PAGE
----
Why schools are taking a ‘U-turn’ on in-person learning

In a December survey, 31% of districts were full remote learning—the highest percentage of fall 2020
By: | January 15, 2021
Urban school districts were more likely to have shifted back to distancing learning late last year. (GettyImages/intararit)Urban school districts were more likely to have shifted back to distancing learning late last year. (GettyImages/intararit)

Joe Biden and Kamala Harri wants to reopen schools within the first 100 days of their administration, but many districts are “moving in the opposite direction,” a new report says.

In an analysis of 477 districts in December, 31% were in full in remote learning mode—a larger percentage than at any other time during the fall, according to the Center for Reinventing Public Education’s “U-turn” report.

Urban schools were more likely to have shifted back to distancing learning. Students in three quarters of urban districts were fully remote.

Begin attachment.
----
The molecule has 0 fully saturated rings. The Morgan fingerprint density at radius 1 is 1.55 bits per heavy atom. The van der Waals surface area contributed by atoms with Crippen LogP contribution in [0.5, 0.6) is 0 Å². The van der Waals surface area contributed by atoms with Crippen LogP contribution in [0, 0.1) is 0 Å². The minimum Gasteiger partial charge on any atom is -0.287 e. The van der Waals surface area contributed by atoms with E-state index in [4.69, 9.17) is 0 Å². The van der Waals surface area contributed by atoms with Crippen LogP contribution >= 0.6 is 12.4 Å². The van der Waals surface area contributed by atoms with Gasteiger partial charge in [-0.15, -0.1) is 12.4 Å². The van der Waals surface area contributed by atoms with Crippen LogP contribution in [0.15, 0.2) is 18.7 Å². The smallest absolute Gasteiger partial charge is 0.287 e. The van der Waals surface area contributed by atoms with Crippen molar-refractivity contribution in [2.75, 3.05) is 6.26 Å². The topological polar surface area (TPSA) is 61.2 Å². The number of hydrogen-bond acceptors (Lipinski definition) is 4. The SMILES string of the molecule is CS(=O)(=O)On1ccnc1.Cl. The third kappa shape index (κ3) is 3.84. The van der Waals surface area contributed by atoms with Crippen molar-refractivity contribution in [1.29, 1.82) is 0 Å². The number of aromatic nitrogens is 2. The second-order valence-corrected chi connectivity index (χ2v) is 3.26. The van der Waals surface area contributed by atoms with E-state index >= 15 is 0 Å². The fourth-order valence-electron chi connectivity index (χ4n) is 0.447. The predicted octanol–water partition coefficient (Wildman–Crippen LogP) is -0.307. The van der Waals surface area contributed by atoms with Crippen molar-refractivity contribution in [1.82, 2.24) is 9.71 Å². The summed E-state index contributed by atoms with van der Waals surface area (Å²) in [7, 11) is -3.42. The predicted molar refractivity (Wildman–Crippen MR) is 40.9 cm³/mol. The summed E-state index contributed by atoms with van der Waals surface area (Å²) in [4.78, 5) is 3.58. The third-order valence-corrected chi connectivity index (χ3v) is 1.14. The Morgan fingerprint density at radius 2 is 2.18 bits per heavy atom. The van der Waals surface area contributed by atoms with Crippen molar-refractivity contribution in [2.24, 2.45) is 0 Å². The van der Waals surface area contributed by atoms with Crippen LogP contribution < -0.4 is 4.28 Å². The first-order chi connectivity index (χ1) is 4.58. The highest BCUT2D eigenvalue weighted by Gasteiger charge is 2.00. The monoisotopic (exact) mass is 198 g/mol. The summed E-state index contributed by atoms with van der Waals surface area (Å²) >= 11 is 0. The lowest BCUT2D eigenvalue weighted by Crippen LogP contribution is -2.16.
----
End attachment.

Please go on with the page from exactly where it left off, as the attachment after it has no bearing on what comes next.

Many districts that brought students back in certain grades or adopted a hybrid model were forced to shut down again due to community spread and other issues, the report found.


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“High case rates, parent and teacher concerns, the rise of a new and more contagious variant of the virus, and a slower than expected vaccine rollout threaten the return to in-person learning in the short term,” the authors of the report wrote. “But school districts can continue to push to provide more intensive support to students wherever learning happens right now.”

As of December, only 44% of districts were offering fully in-person instruction, the lowest percentage of the 2020-21 school year.

The report also sought to gauge some of the impact on learning. For instance, less than half of the districts surveyed reported using assessments to tailor instruction and resources to student needs.

And less than a third of districts said they had offered childcare or learning hubs for students during remote learning.

“As Congress and states continue to contemplate new financial resources to assist school systems throughout and after the pandemic, resources to support quality assessments and provide students safe supervision and meaningful support—wherever their learning happens for the rest of this school year—must be high on the priority list,” the authors concluded.


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